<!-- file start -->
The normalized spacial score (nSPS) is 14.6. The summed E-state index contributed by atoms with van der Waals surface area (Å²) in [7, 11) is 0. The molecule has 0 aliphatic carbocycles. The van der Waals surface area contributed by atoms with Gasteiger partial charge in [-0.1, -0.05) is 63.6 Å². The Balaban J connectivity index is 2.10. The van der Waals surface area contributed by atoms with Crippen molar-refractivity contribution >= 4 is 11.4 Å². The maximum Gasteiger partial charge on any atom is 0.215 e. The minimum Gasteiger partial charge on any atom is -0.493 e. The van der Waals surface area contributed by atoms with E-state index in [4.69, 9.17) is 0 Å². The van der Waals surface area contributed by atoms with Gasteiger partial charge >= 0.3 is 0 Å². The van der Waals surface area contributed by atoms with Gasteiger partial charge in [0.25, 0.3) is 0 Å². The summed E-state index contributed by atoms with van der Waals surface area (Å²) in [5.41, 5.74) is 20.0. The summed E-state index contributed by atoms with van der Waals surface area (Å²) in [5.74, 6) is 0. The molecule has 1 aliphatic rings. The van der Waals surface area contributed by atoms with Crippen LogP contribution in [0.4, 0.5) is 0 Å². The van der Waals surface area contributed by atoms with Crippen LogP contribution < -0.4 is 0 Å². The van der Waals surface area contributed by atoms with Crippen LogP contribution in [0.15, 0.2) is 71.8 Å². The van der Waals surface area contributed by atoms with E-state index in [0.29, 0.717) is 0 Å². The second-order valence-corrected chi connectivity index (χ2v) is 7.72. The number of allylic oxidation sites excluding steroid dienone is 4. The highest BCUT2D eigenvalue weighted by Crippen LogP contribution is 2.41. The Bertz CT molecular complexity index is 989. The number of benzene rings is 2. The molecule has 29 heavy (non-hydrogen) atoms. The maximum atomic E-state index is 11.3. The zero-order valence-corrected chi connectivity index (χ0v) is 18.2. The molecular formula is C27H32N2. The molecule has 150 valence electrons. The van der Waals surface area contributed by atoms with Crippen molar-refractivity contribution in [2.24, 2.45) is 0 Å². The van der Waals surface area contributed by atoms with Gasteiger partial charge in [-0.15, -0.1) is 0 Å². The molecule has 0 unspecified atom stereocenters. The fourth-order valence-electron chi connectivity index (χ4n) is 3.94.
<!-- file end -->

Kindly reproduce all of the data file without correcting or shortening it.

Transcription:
The normalized spacial score (nSPS) is 14.6. The summed E-state index contributed by atoms with van der Waals surface area (Å²) in [7, 11) is 0. The molecule has 0 aliphatic carbocycles. The van der Waals surface area contributed by atoms with Gasteiger partial charge in [-0.1, -0.05) is 63.6 Å². The Balaban J connectivity index is 2.10. The van der Waals surface area contributed by atoms with Crippen molar-refractivity contribution >= 4 is 11.4 Å². The maximum Gasteiger partial charge on any atom is 0.215 e. The minimum Gasteiger partial charge on any atom is -0.493 e. The van der Waals surface area contributed by atoms with E-state index in [4.69, 9.17) is 0 Å². The van der Waals surface area contributed by atoms with Gasteiger partial charge >= 0.3 is 0 Å². The van der Waals surface area contributed by atoms with Gasteiger partial charge in [0.25, 0.3) is 0 Å². The summed E-state index contributed by atoms with van der Waals surface area (Å²) in [5.41, 5.74) is 20.0. The summed E-state index contributed by atoms with van der Waals surface area (Å²) in [5.74, 6) is 0. The molecule has 1 aliphatic rings. The van der Waals surface area contributed by atoms with Crippen LogP contribution in [0.4, 0.5) is 0 Å². The van der Waals surface area contributed by atoms with Crippen LogP contribution < -0.4 is 0 Å². The van der Waals surface area contributed by atoms with Crippen LogP contribution in [0.15, 0.2) is 71.8 Å². The van der Waals surface area contributed by atoms with E-state index in [0.29, 0.717) is 0 Å². The second-order valence-corrected chi connectivity index (χ2v) is 7.72. The number of allylic oxidation sites excluding steroid dienone is 4. The highest BCUT2D eigenvalue weighted by Crippen LogP contribution is 2.41. The Bertz CT molecular complexity index is 989. The number of benzene rings is 2. The molecule has 29 heavy (non-hydrogen) atoms. The maximum atomic E-state index is 11.3. The zero-order valence-corrected chi connectivity index (χ0v) is 18.2. The molecular formula is C27H32N2. The molecule has 150 valence electrons. The van der Waals surface area contributed by atoms with Crippen molar-refractivity contribution in [2.24, 2.45) is 0 Å². The van der Waals surface area contributed by atoms with Gasteiger partial charge in [-0.15, -0.1) is 0 Å². The molecule has 0 unspecified atom stereocenters. The fourth-order valence-electron chi connectivity index (χ4n) is 3.94.